There’s a good cast involved too, which only adds insult to injury. We have Adrien Brody, the Oscar-winning actor from The Pianist, who went back into the battleground for a different kind of war in Robert Rodriguez’s recent, unexceptional sequel, Predators. And we get Sarah Polley, who showed early promise in the great little indie flick, Go, and attained a higher star status with her role in the competent Dawn of the Dead remake. They both make for an authentically snappy couple, always arguing and shouting at each other – despite their love and respect for one another – and not entirely sure that they both want the same end result from the relationship. Brody even manages to (eventually) largely jettison that awful, pained, pitiful look that he perpetually carries on his furrowed brows, which often becomes intrusively irritating in his movies. The trouble is that, for cutting edge scientists, veritable budding geniuses, these two are pretty damn stupid. They defy all logic, throw all of the rules and safeguards out of the window; acting not just against the law but against morality itself, and – most annoyingly – ignoring all of the blatantly obvious warning signs. Didn’t they see what happened to the creatures in their first experiment?? How many times to they have to go running off into the woods, chasing their wild creation, and finding something horrific in the process, to realise that they have gone way, way too far?
Nope, the two lead characters are so infuriatingly stupid that it mars any potential impact that the film’s promising concept could have had. Every single suspenseful scene is tainted by the fact that you think to yourself, ‘these guys just brought it on themselves’. Not only do you not particularly care what happens to them, but you actually start to come around to thinking they deserve whatever they get, particularly with their flipping capriciously between taking the moral avenue, showing feelings for the creature they have created, and just plain treating it like a lab rat. This childish whimsy is relentlessly frustrating.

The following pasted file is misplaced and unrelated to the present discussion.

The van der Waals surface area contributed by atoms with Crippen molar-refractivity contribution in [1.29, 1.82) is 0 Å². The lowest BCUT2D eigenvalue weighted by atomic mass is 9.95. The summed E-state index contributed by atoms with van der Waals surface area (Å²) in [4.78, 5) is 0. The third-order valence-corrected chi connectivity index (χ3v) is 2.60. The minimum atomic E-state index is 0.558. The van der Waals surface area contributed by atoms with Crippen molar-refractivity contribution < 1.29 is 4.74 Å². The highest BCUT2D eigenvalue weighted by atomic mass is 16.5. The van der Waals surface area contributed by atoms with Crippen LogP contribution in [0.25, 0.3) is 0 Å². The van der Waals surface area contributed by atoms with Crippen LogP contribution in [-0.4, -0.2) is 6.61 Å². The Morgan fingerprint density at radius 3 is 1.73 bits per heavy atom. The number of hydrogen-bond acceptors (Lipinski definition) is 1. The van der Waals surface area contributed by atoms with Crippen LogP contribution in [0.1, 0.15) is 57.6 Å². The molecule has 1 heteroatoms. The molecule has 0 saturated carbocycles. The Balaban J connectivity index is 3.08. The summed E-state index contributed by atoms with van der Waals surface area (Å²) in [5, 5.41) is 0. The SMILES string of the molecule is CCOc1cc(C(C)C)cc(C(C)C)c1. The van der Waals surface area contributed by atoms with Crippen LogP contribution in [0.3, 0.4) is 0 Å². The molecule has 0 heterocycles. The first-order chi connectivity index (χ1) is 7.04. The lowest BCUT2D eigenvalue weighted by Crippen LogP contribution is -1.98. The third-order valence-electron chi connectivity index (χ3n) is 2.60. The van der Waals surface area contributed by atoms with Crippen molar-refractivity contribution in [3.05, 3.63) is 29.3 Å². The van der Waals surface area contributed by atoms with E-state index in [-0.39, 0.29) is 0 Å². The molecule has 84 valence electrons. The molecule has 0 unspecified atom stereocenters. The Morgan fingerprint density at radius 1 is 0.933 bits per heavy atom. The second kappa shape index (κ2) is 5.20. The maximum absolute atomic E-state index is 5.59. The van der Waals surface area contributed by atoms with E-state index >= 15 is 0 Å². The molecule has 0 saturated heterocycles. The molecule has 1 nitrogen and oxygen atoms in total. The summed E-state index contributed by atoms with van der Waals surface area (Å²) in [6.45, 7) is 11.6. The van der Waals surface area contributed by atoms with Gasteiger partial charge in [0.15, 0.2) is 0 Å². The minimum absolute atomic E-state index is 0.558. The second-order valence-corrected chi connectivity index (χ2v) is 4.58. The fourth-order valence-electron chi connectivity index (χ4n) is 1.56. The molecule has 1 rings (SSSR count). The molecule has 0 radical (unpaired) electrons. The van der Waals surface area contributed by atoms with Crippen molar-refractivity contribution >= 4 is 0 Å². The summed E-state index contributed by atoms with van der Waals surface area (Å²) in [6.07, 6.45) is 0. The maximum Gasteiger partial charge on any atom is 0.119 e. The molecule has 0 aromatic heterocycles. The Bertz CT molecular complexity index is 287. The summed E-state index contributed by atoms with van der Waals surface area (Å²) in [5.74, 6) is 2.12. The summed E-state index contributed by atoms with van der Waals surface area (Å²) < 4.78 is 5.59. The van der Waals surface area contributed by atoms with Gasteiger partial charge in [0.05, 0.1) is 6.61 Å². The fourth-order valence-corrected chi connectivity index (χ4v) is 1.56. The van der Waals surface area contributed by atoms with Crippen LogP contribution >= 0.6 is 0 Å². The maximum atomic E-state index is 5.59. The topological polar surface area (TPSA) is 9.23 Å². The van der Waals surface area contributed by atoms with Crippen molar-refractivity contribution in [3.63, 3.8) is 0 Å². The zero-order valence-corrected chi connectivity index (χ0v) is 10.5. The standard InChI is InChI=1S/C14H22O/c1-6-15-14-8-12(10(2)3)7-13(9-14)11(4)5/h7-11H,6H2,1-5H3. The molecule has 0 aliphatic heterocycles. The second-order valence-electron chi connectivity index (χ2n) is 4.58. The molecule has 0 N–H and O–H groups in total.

Talking about the lab rat, the filmmakers have at least managed to come up with a relatively organic-looking human hybrid. As a young girl she is played by Abigail Chu, but as a young woman newcomer Delphine Chaneac takes the reins, complete with reversed lower legs, widened eyes, a stinger-equipped tail, and a keen element of bizarre allurement. She plays the part just right, exuding unpredictable menace beneath her naive temperament; acutely intelligent, yet massively over-protected and hidden away (understandably) from the wide open world where, no doubt, she would reign supreme at the top of the food chain. Well, at least until somebody pulled out a gun.
Unfortunately Chaneac’s contribution is a fleeting moment of sunlight in an otherwise downhill narrative progression. Rather than defying genre convention, creating characters that act not only against type but against stereotype, Splice plays it safe, sticking to its portrayal of stupid people who do stupid things because – if they didn’t – well, there wouldn’t be much of a story would there? If they really had realised it was a bad idea at the beginning and terminated the foetus, then that would have been the end of it. But then the film’s over in 10 minutes and not half as interesting. Of course, the thing is that truly imaginative, visionary Directors can still develop these familiar stories in unique ways. I guess I always assumed that (mostly because of Cube) Vincenzo Natali could have been such a Director. Instead he plays it safe, offering the audience – which he obviously assumes is dumb-as-a-bag-of-hammers – blatant signposts to every single outcome. There’s even a stupid, predictable coda with that horrible “it’s over, or is it?” sentiment. Splice is not be a bad film by any means, but if you’ve seen The Fly and Species, you aren’t in for any surprises here: just a slick, visually effective bastard hybrid of the two. And that’s just a little bit disappointing.